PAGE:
Yes that was true for me. As you say I think most people go through that and to be honest I still do. I think in the early days we call it learning and then a bit later on we call it getting inspired by, and then I think after a long enough time doing this you get the confidence to just start something and see where it takes you. But you’re always still using your inspirations in some way even when you’re just experimenting. I think your brain can’t help but think - oh that sounds a bit like this record or that record and sort of compare it to something you’ve heard before and liked.
What were your main compositional- and production-challenges in the beginning and how have they changed over time?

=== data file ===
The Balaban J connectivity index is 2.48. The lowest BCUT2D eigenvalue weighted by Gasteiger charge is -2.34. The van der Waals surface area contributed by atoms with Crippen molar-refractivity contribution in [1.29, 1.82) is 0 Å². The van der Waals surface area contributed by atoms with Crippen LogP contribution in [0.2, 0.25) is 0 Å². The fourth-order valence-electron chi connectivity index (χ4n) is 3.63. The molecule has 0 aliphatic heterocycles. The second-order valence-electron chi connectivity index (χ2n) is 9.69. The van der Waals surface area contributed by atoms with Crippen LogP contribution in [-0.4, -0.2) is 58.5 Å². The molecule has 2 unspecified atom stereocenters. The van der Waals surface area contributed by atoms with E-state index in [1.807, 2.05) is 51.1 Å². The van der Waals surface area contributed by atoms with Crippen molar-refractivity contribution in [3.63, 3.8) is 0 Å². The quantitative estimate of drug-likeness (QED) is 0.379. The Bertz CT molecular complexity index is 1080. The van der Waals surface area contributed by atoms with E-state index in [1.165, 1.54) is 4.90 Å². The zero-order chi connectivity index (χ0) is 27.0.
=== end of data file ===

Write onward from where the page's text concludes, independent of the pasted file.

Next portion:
Early on, the challenges were how to get my records to sound like finished records, like the ones I was being inspired by, and I would keep going in to the studio trying new things writing better bass lines, better melodies etc.
I think now one of the biggest challenges I face is trying to go into the studio and almost forget all of the things I’ve learned over the years and go in like it was the first time again – being a bit ignorant and naive and have that be the leading influence in what I’m working on. It’s a very strange twist of fate as I’d been working so hard for so many years trying to perfect the skills of making records, to now try and forget them all!
What was your first studio like? How and for what reasons has your set-up evolved over the years and what are currently some of the most important pieces of gear for you?
My first studio, technically, was in my bedroom with a set of turntables, Akai s950 sampler and an old Roland sequencer. I didn’t really finish anything in it, it was mostly just for learning, building a sample library (which I still have and use) and just generally messing around.